Wishful thinking. Remember father telling you – nothing that is worth doing is easy. He was wise. He knew the truth because he went through the school of hard knocks. Life is not a walk in the park. The only thing that is easy is to lie down and do nothing.
So it is with figuring out what a business is worth. Business owners spend a lifetime building their companies. Focusing on what you do best takes a lot out of you. No time left for second order details. What do successful business owners do best? Build great companies that have tremendous value.
No, most business people do not confront the need to value their company on a daily basis. This comes in the context of a life changing event. Retirement. Partner buyout. An offer to buy the company and fulfill your life’s dreams. An unfortunate stress of a divorce.
What is the recipe for a disaster? Assuming that business valuation is ‘no rocket science’ and you can do it in between two phone calls. You can just hear your father’s voice, ‘nothing worth doing is easy’. Whatever the turmoil that’s causing you to look into business valuation, approach it with caution, set aside time to address this strategic need, and be ready to roll up the sleeves.
Establishing the value of a company may be the most important decision a business owner makes in a lifetime. The price of failure is just too high. Approach it in a flippant manner and the business sale tanks, or you leave thousands on the table. There is a reason nine out of ten private businesses never sell.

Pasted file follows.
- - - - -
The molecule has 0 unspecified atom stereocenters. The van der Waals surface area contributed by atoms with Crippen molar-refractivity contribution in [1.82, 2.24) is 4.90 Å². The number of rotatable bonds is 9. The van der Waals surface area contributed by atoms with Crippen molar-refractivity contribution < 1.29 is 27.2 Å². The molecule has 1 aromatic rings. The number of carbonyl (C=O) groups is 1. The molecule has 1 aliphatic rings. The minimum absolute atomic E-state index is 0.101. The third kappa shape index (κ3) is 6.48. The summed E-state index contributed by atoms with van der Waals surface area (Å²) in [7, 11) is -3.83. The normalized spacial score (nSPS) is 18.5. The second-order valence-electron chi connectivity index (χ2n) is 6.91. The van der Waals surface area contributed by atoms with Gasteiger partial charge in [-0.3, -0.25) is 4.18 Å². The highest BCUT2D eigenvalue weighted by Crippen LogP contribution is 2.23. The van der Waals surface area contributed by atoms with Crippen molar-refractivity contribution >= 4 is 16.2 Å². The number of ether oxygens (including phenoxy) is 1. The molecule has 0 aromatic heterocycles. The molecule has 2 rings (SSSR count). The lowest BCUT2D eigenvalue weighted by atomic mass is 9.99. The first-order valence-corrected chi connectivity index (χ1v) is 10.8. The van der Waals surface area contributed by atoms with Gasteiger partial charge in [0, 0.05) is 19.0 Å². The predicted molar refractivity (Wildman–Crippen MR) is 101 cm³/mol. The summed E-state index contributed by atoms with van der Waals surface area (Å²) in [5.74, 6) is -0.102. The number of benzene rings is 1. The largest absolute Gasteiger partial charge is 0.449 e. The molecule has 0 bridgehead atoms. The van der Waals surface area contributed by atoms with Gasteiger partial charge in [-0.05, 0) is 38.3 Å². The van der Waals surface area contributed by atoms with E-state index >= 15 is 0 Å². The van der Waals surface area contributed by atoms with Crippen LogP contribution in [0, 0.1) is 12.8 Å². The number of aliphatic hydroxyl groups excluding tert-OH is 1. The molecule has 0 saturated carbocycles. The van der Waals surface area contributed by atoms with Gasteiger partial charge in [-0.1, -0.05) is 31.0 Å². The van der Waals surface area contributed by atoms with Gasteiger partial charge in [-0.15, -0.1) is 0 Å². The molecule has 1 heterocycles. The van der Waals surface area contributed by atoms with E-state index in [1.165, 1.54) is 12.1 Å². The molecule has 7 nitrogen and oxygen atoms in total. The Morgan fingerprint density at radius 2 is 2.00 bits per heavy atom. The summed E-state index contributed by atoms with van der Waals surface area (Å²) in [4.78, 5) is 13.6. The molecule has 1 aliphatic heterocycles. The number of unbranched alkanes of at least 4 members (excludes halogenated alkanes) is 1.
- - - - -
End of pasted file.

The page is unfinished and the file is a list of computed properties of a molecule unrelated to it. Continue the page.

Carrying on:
What should a business owner be prepared for? A thoughtful process of setting up an action plan to get the business to its peak market value. Consider this simple idea:
A business that is easy to transfer to a new owner because it is well managed and does not require daily participation of the outgoing owners is vastly more valuable than an operation entirely dependent on the current ownership’s unique skill set. Why? A turnkey business is a magnet for investors who look to take over an operation that will keep humming and putting money into their pockets without requiring an arduous training and exhausting daily participation.
As every business broker knows, business value is set by the market place. No matter what the current owners think their business is worth, the ready and willing business buyers are the ones who set a cap on any realizable business value.
Successful businesses that are easily taken over by incoming business owners are those that are well managed, compete in a protected market niche, have a strong customer following, and have a clear roadmap to maintain their competitive advantage.
Business value is not cast in concrete. If you don’t like the numbers today, develop an action plan to get the business to the desired target value. Recruit and train professional management. Document key business processes. Provide the employees with an incentive to excel and stay long term. Divest of business ventures or assets that drain the company’s resources.
Then re-measure your business worth – you may find what many a business owner has discovered – knowing where you want to go is half the battle.
If you are preparing a high quality business valuation, standard compliance is very useful indeed. Business appraisals are governed by a number of professional standards with one of the most detailed being the AICPA Statement on Standards for Valuation Services or SSVS No 1 for short.
SSVS is a relatively new standard, at least when compared with the venerable USPAP that is well known not just in business valuation but in the real estate appraisal industry.